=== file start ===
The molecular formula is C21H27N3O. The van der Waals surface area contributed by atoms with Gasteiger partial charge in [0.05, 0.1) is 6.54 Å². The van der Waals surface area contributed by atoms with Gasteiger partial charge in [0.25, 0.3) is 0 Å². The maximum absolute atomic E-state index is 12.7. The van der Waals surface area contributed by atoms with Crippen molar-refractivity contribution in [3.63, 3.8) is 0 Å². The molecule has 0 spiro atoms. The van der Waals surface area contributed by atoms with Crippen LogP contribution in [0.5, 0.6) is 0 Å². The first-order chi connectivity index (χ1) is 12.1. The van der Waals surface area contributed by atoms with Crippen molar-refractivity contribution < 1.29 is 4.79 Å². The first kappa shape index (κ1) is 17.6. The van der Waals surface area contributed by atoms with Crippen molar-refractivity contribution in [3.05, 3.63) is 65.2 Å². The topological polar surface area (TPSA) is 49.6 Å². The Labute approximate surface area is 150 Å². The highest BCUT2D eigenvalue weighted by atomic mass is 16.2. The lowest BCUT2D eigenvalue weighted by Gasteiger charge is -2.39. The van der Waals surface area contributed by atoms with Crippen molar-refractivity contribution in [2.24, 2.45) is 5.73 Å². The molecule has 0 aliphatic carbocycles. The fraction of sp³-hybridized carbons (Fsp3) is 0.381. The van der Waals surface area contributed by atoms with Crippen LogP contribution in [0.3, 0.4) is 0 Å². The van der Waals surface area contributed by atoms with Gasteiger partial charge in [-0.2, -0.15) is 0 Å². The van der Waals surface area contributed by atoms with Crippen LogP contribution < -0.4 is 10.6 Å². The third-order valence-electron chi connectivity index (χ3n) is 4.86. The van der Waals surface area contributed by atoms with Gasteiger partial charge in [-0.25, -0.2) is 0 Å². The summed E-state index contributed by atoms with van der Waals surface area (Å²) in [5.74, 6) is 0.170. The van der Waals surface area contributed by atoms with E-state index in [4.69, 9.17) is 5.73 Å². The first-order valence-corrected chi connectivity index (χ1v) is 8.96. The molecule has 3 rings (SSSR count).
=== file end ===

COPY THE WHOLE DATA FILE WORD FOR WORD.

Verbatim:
The molecular formula is C21H27N3O. The van der Waals surface area contributed by atoms with Gasteiger partial charge in [0.05, 0.1) is 6.54 Å². The van der Waals surface area contributed by atoms with Gasteiger partial charge in [0.25, 0.3) is 0 Å². The maximum absolute atomic E-state index is 12.7. The van der Waals surface area contributed by atoms with Crippen molar-refractivity contribution in [3.63, 3.8) is 0 Å². The molecule has 0 spiro atoms. The van der Waals surface area contributed by atoms with Crippen LogP contribution in [0.5, 0.6) is 0 Å². The first-order chi connectivity index (χ1) is 12.1. The van der Waals surface area contributed by atoms with Crippen molar-refractivity contribution < 1.29 is 4.79 Å². The first kappa shape index (κ1) is 17.6. The van der Waals surface area contributed by atoms with Crippen molar-refractivity contribution in [3.05, 3.63) is 65.2 Å². The topological polar surface area (TPSA) is 49.6 Å². The Labute approximate surface area is 150 Å². The highest BCUT2D eigenvalue weighted by atomic mass is 16.2. The lowest BCUT2D eigenvalue weighted by Gasteiger charge is -2.39. The van der Waals surface area contributed by atoms with Crippen molar-refractivity contribution in [2.24, 2.45) is 5.73 Å². The molecule has 0 aliphatic carbocycles. The fraction of sp³-hybridized carbons (Fsp3) is 0.381. The van der Waals surface area contributed by atoms with Crippen LogP contribution in [0.3, 0.4) is 0 Å². The van der Waals surface area contributed by atoms with Gasteiger partial charge in [-0.2, -0.15) is 0 Å². The van der Waals surface area contributed by atoms with Crippen LogP contribution < -0.4 is 10.6 Å². The third-order valence-electron chi connectivity index (χ3n) is 4.86. The van der Waals surface area contributed by atoms with Gasteiger partial charge in [-0.25, -0.2) is 0 Å². The summed E-state index contributed by atoms with van der Waals surface area (Å²) in [5.74, 6) is 0.170. The van der Waals surface area contributed by atoms with E-state index in [4.69, 9.17) is 5.73 Å². The first-order valence-corrected chi connectivity index (χ1v) is 8.96. The molecule has 3 rings (SSSR count).